Google Additional Comments USCO Section 512 Study[1].pdf


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Google Inc.
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that go far beyond what the DMCA requires and enable copyright owners to monetize uploads of their
content by third parties. At the same time, Section 512 preserves flexibility for less established platforms
without the resources to develop and implement such systems. 5
While the DMCA has not by itself eliminated rogue sites exploiting the copyrighted work of others, it has
succeeded in fostering collaboration and economic growth, and in driving many rogue actors from the
marketplace. The judicial record is clear, moreover, that rogue sites have found no shelter in the DMCA’s
safe harbors. Instead, this activity has successfully been driven out of the United States. The vast majority
of the remaining rogue sites have moved offshore, out of the reach of the DMCA; further tinkering with
the U.S. copyright regime is therefore unlikely to impact their behavior. As Ian Ballon put it at the San
Francisco Roundtable, the issue of rogue sites is not a DMCA safe harbor issue. 6 Online service providers
and rightsholders have nevertheless continued to collaborate to develop voluntary cross-industry efforts,
such as supply-side initiatives (making more lawful content available), coupled with follow-the-money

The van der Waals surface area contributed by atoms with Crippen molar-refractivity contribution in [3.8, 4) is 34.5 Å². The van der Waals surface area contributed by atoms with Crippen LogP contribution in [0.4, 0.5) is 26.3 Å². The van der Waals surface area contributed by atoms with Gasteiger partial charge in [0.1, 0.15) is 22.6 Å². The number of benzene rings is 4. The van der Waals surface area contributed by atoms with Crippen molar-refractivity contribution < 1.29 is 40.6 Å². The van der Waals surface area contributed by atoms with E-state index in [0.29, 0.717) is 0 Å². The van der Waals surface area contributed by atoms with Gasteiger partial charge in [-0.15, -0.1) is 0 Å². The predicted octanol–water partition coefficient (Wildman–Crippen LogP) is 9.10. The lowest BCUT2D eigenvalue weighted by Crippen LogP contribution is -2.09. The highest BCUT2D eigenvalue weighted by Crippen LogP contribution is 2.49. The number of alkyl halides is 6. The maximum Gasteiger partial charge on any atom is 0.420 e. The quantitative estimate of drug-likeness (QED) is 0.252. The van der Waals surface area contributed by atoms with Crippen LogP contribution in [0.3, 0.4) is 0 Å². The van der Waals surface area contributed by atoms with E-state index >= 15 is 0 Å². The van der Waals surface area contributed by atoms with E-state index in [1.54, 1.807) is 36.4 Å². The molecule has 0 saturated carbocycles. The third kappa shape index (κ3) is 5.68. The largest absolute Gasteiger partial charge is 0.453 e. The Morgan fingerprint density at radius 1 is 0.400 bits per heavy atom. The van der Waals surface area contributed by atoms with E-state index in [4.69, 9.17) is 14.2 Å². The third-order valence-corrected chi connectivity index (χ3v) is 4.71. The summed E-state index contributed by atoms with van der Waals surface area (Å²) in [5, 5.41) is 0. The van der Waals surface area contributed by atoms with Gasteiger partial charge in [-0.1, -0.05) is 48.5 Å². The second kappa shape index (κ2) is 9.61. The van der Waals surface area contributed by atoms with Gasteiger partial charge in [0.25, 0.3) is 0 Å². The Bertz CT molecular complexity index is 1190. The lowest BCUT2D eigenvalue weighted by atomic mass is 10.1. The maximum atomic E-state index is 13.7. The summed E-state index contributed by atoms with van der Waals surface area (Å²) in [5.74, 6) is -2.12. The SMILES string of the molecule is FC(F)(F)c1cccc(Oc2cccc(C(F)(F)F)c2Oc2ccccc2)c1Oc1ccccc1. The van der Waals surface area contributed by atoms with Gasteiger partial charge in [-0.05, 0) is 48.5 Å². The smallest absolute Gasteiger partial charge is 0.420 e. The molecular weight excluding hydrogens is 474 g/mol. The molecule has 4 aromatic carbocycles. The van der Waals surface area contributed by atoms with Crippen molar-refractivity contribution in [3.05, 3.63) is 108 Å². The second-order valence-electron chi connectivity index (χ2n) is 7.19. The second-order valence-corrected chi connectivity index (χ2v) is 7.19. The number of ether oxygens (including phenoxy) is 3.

strategies, to address these ongoing challenges. 7 Early evidence suggests that these efforts are proving
successful. 8
In short, the DMCA has proven successful at fostering ongoing collaboration between rightsholders and
online service providers, a collaboration that continues to pay dividends both in the U.S. and in
international contexts.
Content ID
As described in our April 1 Comments, Content ID on YouTube is one example of the voluntary
measures Google has taken, above and beyond the requirements of the DMCA safe harbors, to collaborate
with and address the concerns of rightsholders. 9 As a voluntary measure, Content ID is not directly
relevant to the Office’s inquiry regarding Section 512. Nevertheless, because Content ID was mentioned
by several parties in the written and oral commentary presented to the Office in connection with the
Section 512 Study, it may be helpful to provide additional facts about the system and its use in practice.

5

See id. at 3-4.

6

Transcript of May 12, 2016 Section 512 Public Roundtable, at 263 (comments of Ian Ballon, Stanford Law Sch.
Ctr. for E-Commerce), available at https://www.copyright.gov/policy/section512/public-roundtable/transcript_0512-2016.pdf (“There’s a very big problem with rogue sites, but that’s a separate problem from the DMCA, and I
think that that’s important.”).
7

See Google’s April 1 Comments, at 7-8.

8

A Bunch of Weak Anti-Piracy Measures Are Still a Pest to Pirates, TorrentFreak (Jan. 7, 2017), available at
https://torrentfreak.com/a-bunch-of-weak-anti-piracy-measures-are-still-a-pest-to-pirates-170107/.
9

See How Google Fights Piracy, Google, available at
https://drive.google.com/file/d/0BwxyRPFduTN2TmpGajJ6TnRLaDA/view.

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